Composition of the Book of Joshua


Approximate date: 1390 B.C.E. (Right); 1200s B.C.E. (some conservative-moderate); before 586 B.C.E. (some conservative-moderate, some Left); mid-to-late 500s B.C.E. (some Left)

Time period: Israel subduing the Promised Land

Author: Joshua exclusively (Right); Joshua, Eleazar, and later editors (some conservative-moderate); Eleazar or Phinehas (some conservative-moderate); Israel’s court historians or an unknown exile from the Southern Kingdom (Left)

Location of author: Israel in the process of subduing the Promised Land (Right, conservative-moderate); Jerusalem, Babylon, and/or Land of Israel (Left)

Target audience and their location: people of Israel entering and conquering the Promised Land (Right, conservative-moderate); Jewish religious leaders during the reign of King Josiah and/or Jewish exiles living in Babylon or returning from Babylon (Left)

Theological Summary: The Book of Joshua picks up the story of Israel’s history as the people finally enter the Promised Land after forty years of wandering in the desert. This account derives its name from its principal character, the man Joshua, who was anointed by Moses to be his successor and lead the Israelites into Canaan. God commands the people to move west and cross the Jordan River similar to how He led them through the Red Sea during the Exodus. Joshua, as the leader of the next generation of Israelites, moves us beyond the Exodus[1] and into the prosperous future that God has planned for His people.

The major theme of Joshua, that will resonate throughout other books of the Bible, is the establishment of God’s people in the land that He has chosen for them. This is commonly depicted as a place of “rest” (1:13, 15; 21:44; 22:4, 23:1). We see the God of Israel set against the gods of Canaan, as the Israelites move into the Promised Land and directly clash with its inhabitants. The Book of Joshua uniquely places the history of Israel into the larger history of the Canaanite world and its many city-states, and is debated for its accuracy among conservative and liberal Bible scholars.

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reproduced from A Survey of the Tanach for the Practical Messianic

One of the major reasons that today’s Messianic movement has grown in the past decade is a significant interest by Believers in the Torah and the Tanach. In too many cases, the Tanach Scriptures were not probed in that great a detail in a Jewish Believer’s traditional Synagogue upbringing—and perhaps more serious, a non-Jewish Believer’s Christian experience often witnessed the Old Testament taking a back seat to the New Testament in the Church. With many of the ethical and moral controversies the greater Judeo-Christian religious community is experiencing in our age, a need for God’s people to return to a foundational grounding in the Tanach Scriptures is absolutely imperative. The Old Testament cannot simply be disregarded any more.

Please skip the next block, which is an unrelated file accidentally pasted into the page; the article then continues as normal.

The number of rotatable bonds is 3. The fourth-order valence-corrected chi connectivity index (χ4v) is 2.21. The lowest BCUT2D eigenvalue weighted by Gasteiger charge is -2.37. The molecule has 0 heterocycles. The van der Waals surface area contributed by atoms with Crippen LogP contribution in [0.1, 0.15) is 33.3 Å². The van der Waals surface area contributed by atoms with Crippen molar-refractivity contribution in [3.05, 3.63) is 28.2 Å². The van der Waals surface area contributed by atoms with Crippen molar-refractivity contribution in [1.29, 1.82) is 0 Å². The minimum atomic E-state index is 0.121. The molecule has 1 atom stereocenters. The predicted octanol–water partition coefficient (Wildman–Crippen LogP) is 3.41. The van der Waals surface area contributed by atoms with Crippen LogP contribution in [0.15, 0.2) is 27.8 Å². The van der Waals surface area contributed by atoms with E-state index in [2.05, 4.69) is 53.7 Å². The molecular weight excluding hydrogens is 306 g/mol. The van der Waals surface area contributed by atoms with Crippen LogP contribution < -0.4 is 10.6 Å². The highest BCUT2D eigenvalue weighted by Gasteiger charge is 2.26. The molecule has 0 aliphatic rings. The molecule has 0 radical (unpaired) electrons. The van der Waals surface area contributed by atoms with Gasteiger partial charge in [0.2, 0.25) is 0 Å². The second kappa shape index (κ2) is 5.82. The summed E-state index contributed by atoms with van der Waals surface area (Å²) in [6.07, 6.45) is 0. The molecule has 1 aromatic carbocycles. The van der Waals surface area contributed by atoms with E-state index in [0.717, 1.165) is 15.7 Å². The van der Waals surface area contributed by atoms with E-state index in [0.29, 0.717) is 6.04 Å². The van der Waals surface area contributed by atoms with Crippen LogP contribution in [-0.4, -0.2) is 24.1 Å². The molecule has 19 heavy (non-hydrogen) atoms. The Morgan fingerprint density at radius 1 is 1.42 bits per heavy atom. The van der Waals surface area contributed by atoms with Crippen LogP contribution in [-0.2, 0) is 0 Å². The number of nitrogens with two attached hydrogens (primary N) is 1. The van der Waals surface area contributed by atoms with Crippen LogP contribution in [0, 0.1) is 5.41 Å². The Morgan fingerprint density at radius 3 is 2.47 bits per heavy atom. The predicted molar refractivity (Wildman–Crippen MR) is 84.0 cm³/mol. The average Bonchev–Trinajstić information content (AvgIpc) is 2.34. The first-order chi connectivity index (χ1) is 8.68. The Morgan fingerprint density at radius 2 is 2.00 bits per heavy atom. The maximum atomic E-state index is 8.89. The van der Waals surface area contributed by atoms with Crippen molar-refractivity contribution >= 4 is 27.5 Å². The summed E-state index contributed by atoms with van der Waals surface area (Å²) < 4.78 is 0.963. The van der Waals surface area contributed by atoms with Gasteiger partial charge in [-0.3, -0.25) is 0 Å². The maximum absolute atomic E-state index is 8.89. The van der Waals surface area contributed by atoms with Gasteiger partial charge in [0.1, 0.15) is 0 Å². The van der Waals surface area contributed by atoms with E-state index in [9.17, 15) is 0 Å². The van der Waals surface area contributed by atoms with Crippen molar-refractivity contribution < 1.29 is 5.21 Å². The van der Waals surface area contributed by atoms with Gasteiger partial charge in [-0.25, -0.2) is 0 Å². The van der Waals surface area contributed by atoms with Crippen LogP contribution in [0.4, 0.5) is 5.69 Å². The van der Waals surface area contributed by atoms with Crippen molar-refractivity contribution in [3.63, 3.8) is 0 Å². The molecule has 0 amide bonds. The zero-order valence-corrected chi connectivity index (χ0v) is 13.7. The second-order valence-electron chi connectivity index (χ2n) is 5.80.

Many have stayed away from consulting the Tanach not because of a lack of interest, but because few want to have to deal with the controversies it addresses. Unlike the Apostolic Scriptures, constrained to the First Century C.E., the period of the Tanach stretches back all the way to the beginning of the universe itself. Questions like: Who was the Pharaoh of the Exodus? Did God actually condone the genocide of the Canaanites? and Am I the only one who thinks the Prophets are mentally disturbed? are debates that many people do not want to enter into. Even more significant is the effect of critical scholarship which has attempted to divide the Torah into non-Mosaic sources, question the inspiration and historical reliability of the text, and even regard much of the Tanach as Ancient Israel’s mythology. For a Messianic movement that claims to place a high value on the Tanach, it is time that we join in to these conversations.

A Survey of the Tanach for the Practical Messianic takes you through the Old Testament from a distinct Messianic point of view. It presents a theologically conservative perspective of the books of the Tanach, but one that does not avoid some of the controversies that have existed in Biblical scholarship for over one hundred and fifty years. The student, in company with his or her study Bible, is asked to read through each text of the Tanach, jotting down characters, place names, key ideas, and reflective questions. Each book of the Old Testament is then summarized for its compositional data and asks you questions to get a good Messianic feel for the text. This workbook can be used for both personal and group study, and will be a valuable aid for any Messianic Believer wanting to study the whole Bible on a consistent basis.

290 pages